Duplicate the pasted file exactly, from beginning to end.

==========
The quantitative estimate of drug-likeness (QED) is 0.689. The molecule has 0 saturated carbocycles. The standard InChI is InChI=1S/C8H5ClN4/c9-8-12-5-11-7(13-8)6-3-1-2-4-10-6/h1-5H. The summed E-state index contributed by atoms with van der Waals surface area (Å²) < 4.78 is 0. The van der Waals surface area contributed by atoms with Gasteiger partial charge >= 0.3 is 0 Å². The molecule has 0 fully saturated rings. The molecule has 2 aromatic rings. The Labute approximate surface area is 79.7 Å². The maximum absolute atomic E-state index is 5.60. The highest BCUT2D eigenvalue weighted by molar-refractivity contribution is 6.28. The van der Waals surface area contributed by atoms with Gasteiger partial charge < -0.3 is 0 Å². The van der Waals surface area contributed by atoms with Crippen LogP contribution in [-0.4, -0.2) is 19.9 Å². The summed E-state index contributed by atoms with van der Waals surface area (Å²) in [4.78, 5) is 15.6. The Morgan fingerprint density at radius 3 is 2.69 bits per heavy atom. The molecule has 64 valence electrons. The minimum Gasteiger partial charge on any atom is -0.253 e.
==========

The quantitative estimate of drug-likeness (QED) is 0.689. The molecule has 0 saturated carbocycles. The standard InChI is InChI=1S/C8H5ClN4/c9-8-12-5-11-7(13-8)6-3-1-2-4-10-6/h1-5H. The summed E-state index contributed by atoms with van der Waals surface area (Å²) < 4.78 is 0. The van der Waals surface area contributed by atoms with Gasteiger partial charge >= 0.3 is 0 Å². The molecule has 0 fully saturated rings. The molecule has 2 aromatic rings. The Labute approximate surface area is 79.7 Å². The maximum absolute atomic E-state index is 5.60. The highest BCUT2D eigenvalue weighted by molar-refractivity contribution is 6.28. The van der Waals surface area contributed by atoms with Gasteiger partial charge < -0.3 is 0 Å². The van der Waals surface area contributed by atoms with Crippen LogP contribution in [-0.4, -0.2) is 19.9 Å². The summed E-state index contributed by atoms with van der Waals surface area (Å²) in [4.78, 5) is 15.6. The Morgan fingerprint density at radius 3 is 2.69 bits per heavy atom. The molecule has 64 valence electrons. The minimum Gasteiger partial charge on any atom is -0.253 e.